United States: Lost Legatee Beneficiary Claims

Last Updated: November 6 2015
Article by Jeffrey Lewis

The Supreme Court of Pennsylvania, in Guy v. Liederbach, 459 A.2d 744 (Pa. 1982), a plurality decision, first considered whether a lost legatee could assert a malpractice claim against the lawyer who drafted the will. In Guy, the lawyer had drafted a will for a then-Pennsylvania resident, the execution of which was witnessed by the named legatee. Eighteen years later, the testator died in New Jersey. Unfortunately for the legatee, a statute was then in effect in New Jersey, since repealed, that nullified any inheritance to any legatee who had witnessed the execution of a will. Because the will was probated in New Jersey the legatee was effectively disinherited, so she sued the lawyer who had drafted the will.

The lawyer defended on the basis that he had never represented the legatee; therefore, absent the existence of an attorney/client relationship, the legatee and the lawyer did not stand in privity. The legatee argued that the court should adopt the reasoning in Lucas v. Hamm, 56 Cal.21d 583, 264 P.2d 685, 15 Cal.Rptr. 821 (1961), which stated the so-called "California rule" for malpractice suits in negligence to allow a lost legatee to assert a claim in negligence. That rule is not a simple negligence standard but involves the application of a six-part balancing test on a case-by-case basis. The legatee also argued that she should be recognized as an intended third-party beneficiary, under Restatement (Second) of Contracts § 301 (1979), of the contract between the lawyer and the testator, arguing, in effect, that the lawyer, the "promisor," had promised the testator, the "promisee," that he would draft a will that would successfully benefit the intended legatee.

The appeal of these arguments is that the legatee would otherwise have no basis to remedy the real harm that occurred to her unless the court embraced at least one of these arguments. After all, in the instance of a lost legatee, the estate has not been damaged, that is, it has sustained no net loss or gain to its balance sheet; the assets in question would simply be inherited by someone else or by some other entity. Therefore, the estate has no basis to assert a malpractice claim against the lawyer.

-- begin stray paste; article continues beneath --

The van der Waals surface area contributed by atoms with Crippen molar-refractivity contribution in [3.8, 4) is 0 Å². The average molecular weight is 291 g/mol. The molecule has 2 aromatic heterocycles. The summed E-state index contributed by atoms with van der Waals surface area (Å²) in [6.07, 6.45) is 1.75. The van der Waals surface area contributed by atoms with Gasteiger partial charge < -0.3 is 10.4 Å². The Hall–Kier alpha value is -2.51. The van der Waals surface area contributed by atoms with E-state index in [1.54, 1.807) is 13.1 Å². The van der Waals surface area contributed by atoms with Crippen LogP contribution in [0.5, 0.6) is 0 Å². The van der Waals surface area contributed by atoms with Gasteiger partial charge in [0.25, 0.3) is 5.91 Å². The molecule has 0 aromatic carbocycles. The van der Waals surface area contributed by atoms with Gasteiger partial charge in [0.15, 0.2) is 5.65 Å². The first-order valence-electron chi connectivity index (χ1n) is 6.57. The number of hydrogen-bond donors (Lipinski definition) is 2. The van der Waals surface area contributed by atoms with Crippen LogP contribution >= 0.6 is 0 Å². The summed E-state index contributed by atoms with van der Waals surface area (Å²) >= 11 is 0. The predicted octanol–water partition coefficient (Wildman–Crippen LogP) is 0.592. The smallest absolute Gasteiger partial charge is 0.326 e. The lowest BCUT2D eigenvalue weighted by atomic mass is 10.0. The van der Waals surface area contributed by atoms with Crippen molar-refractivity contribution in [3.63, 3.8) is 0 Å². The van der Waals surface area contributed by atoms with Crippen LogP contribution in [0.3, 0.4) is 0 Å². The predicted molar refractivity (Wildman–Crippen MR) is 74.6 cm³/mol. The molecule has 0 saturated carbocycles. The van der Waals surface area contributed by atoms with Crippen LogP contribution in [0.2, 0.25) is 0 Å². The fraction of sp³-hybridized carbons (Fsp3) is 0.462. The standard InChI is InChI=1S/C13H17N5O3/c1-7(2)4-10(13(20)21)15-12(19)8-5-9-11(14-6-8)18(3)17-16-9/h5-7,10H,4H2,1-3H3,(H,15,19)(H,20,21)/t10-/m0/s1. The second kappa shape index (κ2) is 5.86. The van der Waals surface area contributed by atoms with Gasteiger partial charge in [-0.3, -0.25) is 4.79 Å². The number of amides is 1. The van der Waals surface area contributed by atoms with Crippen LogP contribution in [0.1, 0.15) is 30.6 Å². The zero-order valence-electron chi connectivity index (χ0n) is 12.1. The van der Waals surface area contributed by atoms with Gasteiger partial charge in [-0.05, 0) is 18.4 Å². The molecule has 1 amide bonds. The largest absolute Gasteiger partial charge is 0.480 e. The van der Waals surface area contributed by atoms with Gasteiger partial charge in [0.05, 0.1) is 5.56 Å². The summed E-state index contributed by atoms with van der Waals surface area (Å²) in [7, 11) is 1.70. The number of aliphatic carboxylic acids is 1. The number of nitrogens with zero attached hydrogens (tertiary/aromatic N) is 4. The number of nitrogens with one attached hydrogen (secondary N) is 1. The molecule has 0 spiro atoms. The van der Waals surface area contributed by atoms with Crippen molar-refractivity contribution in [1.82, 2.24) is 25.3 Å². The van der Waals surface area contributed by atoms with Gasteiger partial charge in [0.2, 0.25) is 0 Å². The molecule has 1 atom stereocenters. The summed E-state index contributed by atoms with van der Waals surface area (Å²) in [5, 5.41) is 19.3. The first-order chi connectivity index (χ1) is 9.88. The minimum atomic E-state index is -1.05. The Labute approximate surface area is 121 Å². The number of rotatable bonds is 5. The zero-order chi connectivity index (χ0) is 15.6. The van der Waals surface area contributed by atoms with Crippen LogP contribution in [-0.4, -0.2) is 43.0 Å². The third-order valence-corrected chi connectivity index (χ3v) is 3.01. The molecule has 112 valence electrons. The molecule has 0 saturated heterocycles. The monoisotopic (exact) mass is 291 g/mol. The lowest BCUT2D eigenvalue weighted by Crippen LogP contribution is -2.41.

The Supreme Court rejected adoption of the California rule, finding it "unworkable, and [that it] has led to ad hoc determinations and inconsistent results as the California courts have attempted to refine the broad Lucas rule." But the court did accept the third-party beneficiary argument, holding that it applies "where the intent to benefit is clear and the promisee [testator] is unable to enforce the contract." Obviously, since the testator would be dead when the legatee has sustained the harm, the testator would not be in a position to enforce the contract.

Guy involved an instance where the intended third-party beneficiary is beyond doubt because she was expressly named in the will. But, as the court noted in a footnote, there may be unnamed beneficiaries under a will who may be either intended or unintended beneficiaries for whom the "standing requirement may or may not be met." Under such circumstances, the court indicated that "the trial court must determine whether it would be 'appropriate' and whether the circumstances indicate an intent to benefit non-named beneficiaries. ... In making that determination the trial court should be certain the intent is clear."